Evaluate human factors. Processing steps and procedures that rely on administrative controls and human actions to control high-consequence scenarios must be well designed and contain adequate layers of protection to ensure that a simple human lapse or error cannot create a catastrophic event. In batch operations that rely on operators to gather and mix chemicals, it is critical that known reactive materials are differentiated through the use of containers of varying colors and sizes, and that design-based solutions (e.g., specialized fittings specific to certain chemicals) are implemented to reduce the risk of operator mistakes.

Companies should evaluate manual operations during hazard analysis and design reviews to ensure that tasks with potential for severe consequences are adequately error-proofed. These types of human-factor studies can be accomplished through systematic evaluation of manual operations, identification of potential opportunities for those operations to be performed incorrectly, and the establishment of safeguards and controls to minimize the potential for error. Designing equipment, operations, and work environments to match human capabilities and limitations is a critical aspect of reactive chemistry management.

Understand and conform to building and fire code requirements. The use and storage of hazardous materials in any structure can introduce process operations to many regulatory and permitting requirements. One of the most overlooked and misunderstood requirements is how hazardous material utilization affects the International Building Code (IBC) and International Fire Code (IFC) occupancy classification of a facility and determines the allowable design and layout features of the structure. Ref. 5 gives a thorough introduction to these important, and often overlooked, building safety requirements.

Fundamentally, when a fire control area within a facility contains more than the exempt quantity of hazardous material, it must be classified and operated as a high-hazard (Group H) occupancy. If classified as a Group H occupancy, additional design and operational requirements apply, including:

  • an automatic sprinkler system designed to applicable National Fire Protection Association (NFPA) standards (IBC Section 415.4); based on the operations conducted, additional fire suppression systems may be required.
  • specific fire separation distances from other occupancies and facility structures (IBC Section 415.6)
  • explosion control for some chemicals that have explosive characteristics, whether or not they are classified as explosives (IBC Table 414.5.1 lists the material categories that pose an explosive hazard)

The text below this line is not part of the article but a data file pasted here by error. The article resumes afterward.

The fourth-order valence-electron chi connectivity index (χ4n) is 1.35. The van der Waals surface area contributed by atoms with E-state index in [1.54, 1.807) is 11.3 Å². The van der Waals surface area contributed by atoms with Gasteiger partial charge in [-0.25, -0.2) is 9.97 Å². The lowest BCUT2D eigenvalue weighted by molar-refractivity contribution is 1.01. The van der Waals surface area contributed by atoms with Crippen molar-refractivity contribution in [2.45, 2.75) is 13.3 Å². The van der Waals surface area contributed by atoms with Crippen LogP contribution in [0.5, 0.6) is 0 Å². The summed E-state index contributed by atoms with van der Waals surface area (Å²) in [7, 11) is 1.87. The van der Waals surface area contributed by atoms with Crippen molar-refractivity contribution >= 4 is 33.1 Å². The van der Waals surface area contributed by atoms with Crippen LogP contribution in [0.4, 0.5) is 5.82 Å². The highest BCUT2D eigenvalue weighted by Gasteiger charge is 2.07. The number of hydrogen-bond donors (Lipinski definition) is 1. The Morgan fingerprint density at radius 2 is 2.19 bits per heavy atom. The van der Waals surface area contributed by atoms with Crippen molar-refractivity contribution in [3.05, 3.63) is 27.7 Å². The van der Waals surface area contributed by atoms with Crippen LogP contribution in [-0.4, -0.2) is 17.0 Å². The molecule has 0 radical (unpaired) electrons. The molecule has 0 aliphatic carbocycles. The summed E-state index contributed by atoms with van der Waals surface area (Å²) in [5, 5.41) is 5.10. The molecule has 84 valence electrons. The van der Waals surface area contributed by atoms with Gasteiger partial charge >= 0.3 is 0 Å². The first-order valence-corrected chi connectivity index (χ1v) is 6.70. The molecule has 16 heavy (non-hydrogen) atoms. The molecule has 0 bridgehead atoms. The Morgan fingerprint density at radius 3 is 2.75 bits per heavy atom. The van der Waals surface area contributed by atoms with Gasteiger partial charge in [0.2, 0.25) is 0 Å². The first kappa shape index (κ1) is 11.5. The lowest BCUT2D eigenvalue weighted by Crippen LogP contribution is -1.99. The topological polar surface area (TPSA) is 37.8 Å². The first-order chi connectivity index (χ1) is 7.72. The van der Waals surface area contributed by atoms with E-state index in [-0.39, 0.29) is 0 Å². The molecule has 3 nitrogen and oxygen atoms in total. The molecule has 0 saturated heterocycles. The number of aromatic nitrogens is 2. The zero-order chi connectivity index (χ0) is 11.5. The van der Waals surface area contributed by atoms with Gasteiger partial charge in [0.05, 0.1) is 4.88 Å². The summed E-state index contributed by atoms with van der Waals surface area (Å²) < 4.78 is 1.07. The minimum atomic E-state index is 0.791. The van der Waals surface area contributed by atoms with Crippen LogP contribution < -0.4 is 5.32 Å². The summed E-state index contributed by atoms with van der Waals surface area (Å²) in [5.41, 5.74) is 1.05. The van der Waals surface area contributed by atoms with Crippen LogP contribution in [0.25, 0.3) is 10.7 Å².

• ventilation of vapors, dusts, and other emissions to prevent the accumulation of flammable environments (IBC Section 414.3)
  • the use of gas and vapor release detection equipment (IFC Section 5001.3.3.8).

A post-incident inspection of the AB Specialty Silicones facility by OSHA identified several Group H occupancy features that were deficient, including the use of non-rated fork trucks in an electrically rated area.

Conclusion. The CSB investigation report for the AB Specialty Silicones explosion provides valuable insight into the hazards of unintentional reactive chemistry in operations. Please take the opportunity to apply the lessons learned from this incident by screening for reactive chemicals hazards, adopting a RBPS management system, evaluating human factors, and understanding and conforming to building and fire codes. These simple actions will significantly reduce reactive chemistry risk in your operations.

Michael D. Snyder, P.E., CSP, CFPS, is the Operational Risk Management Practice Vice President for DEKRA Process Safety.

  1. U.S. Chemical Safety Board, “AB Specialty Silicones, LLC Final Report,” CSB, (Sept. 24, 2021).
  2. Center for Chemical Process Safety, “Chemical Reactivity Worksheet,” (accessed on Nov. 3, 2021).
  3. DEKRA Process Safety, “A Strategic Guide to Reaction Hazard Assessment,” (accessed on Nov. 3, 2021).
  4. Center for Chemical Process Safety, “Summary Guidelines for Risk Based Process Safety,” (accessed on Nov. 3, 2021).
  5. Snyder, M. D., “Demystifying Building Code Occupancy Classification,” Chemical Engineering Progress, 117 (2), pp. 45–51 (Feb. 2021).